Refugee investigations are needed. Investigators, in addition to maintaining the highest level of scientific integrity and rigor, have a duty to act ethically. The investigators’ responsibility extends beyond securing an ethics committee approval, especially given that refugees are not always included as a “vulnerable population” (populations identified in need of enhanced protections), to ensuring protection of the welfare and dignity of participants (and documentation of that protection) [11]. For instance, the US human subjects research regulations (federal policy for protection of human research subjects, which defines the processes for ethics review and approval) does not include refugees as a vulnerable population [11]. Yet the field of ethics is dynamic, and often difficult to navigate. Ethics is far from an exact science, and emphasis on specific considerations and applications varies with population and setting. Our objective was to describe the breadth of application of ethics principles and identify possible gaps in their implementation, potentially stemming from the lack of a guiding research ethics framework in the field of refugee health.

There exists a need for an updated and comprehensive refugee-specific ethics framework to guide future investigations. This framework should include the basic principles found in both the Belmont Report and current public health frameworks, as well as other philosophies, including ethical guidance regarding underserved communities and ethics of community practice [11, 49, 52,53,54]. It would also require a degree of specificity to refugee populations that accounts for their heightened vulnerability and the characteristics that contribute to this vulnerability that make refugees unlike other individuals (e.g., limited political protections of stateless individuals, living conditions inside refugee camps, prior torture or trauma, economic instability, population mobility). Such a framework requires flexibility in order to remain applicable to the diversity in age, socioeconomic status, education level, and cultural practices among refugee populations, meaning that the weight given to a particular principle can and often should vary by context [49]. For instance, privacy should be held to the highest of standards when interviewing LGBTQ youth in a refugee camp, where disclosure of sexual orientation could place the individual in danger; but privacy may not take priority when examining less-stigmatized topics [49]. An established framework that identifies innovative solutions to protect refugees while ensuring scientific validity would aid in improving future investigations. Furthermore, the principles outlined in the framework could provide guidance and context to assist ethics committee reviewers in assessing the ethical integrity of proposals, particularly for reviewers unfamiliar with refugee health.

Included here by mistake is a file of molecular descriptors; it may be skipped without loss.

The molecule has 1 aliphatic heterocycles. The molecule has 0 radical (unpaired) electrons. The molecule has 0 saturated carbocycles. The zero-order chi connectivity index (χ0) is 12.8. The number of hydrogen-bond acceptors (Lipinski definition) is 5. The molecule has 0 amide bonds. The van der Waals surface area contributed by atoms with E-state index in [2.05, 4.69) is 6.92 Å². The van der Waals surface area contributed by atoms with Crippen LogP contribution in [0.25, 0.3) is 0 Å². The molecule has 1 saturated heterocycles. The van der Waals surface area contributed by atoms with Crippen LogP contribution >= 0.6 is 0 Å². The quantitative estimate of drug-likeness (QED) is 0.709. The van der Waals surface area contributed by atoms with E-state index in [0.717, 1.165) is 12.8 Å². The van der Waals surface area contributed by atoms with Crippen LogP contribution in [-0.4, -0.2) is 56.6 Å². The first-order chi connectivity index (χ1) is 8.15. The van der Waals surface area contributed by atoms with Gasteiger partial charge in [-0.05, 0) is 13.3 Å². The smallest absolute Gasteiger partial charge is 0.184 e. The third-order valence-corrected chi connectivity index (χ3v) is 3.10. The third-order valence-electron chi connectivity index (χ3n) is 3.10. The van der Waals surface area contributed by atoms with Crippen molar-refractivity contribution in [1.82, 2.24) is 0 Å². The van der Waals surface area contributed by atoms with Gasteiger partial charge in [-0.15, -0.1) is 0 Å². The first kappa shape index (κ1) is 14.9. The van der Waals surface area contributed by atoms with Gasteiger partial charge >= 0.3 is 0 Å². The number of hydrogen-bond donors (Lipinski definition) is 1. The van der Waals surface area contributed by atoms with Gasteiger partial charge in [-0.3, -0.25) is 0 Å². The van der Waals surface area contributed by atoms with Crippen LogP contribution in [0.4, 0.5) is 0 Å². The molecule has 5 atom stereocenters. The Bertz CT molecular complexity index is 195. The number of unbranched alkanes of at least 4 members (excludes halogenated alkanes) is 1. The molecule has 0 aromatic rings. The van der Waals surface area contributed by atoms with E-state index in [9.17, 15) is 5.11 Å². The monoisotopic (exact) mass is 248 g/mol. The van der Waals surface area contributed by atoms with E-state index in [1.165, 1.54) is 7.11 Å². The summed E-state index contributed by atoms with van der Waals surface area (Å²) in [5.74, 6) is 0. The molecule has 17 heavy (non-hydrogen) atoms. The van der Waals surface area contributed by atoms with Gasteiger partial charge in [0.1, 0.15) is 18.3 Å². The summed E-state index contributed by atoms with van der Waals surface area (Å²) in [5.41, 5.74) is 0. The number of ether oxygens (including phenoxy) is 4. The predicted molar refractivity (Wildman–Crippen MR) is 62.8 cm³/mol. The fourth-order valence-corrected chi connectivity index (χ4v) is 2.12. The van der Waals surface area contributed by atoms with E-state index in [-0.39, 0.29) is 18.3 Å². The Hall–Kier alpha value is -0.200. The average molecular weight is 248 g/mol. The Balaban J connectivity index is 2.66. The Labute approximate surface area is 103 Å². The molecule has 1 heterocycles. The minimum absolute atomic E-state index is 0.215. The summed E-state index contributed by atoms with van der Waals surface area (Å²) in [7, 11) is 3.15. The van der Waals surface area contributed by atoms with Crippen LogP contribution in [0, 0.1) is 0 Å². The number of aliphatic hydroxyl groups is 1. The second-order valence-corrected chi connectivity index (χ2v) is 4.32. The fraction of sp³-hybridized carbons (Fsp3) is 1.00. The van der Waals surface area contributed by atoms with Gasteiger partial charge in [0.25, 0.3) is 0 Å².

The best practices we identified both in our literature review and in developing the methodology for our literature review may help lead to developing a framework. To provide a supporting structure for such a framework, we propose three key areas: engage, educate, and empower.


Engage with stakeholders, community leaders, and community members before and throughout the investigation. This engagement helps to create trust, transparency, and collaboration. Additionally, early engagement with ethics committees helps to minimize risks of adverse outcomes.


Educate investigators (interviewers, data collectors, analysts, etc.) on topics such as cultural competency and ethics. Educate community members on their rights as potential participants in the investigation before you ask for their consent. Ethics committee reviewers may also benefit from education to ensure they are aware of the complex vulnerabilities of refugee populations.


Empower participants by ensuring they understand that participation is voluntary. Empower the community post-investigation by presenting results at forums (where community members can comment), ensuring sustainability of an intervention that the community can assume ownership of, or providing classes or trainings.


Overall, we found that ethics information is not always systematically reported in current published literature reporting on investigations involving refugees. Publications often did not document ethical considerations, and therefore, we encountered difficulties discerning which principles were followed. We did find two key points: (1) review of the investigation protocols by refugees themselves was reported infrequently (only 8%), and (2) post-investigation support or engagement for both the participants and their community was reported minimally (although the authors recognize the potential for omission of these in manuscripts submitted for publication, if not main focus of the investigation).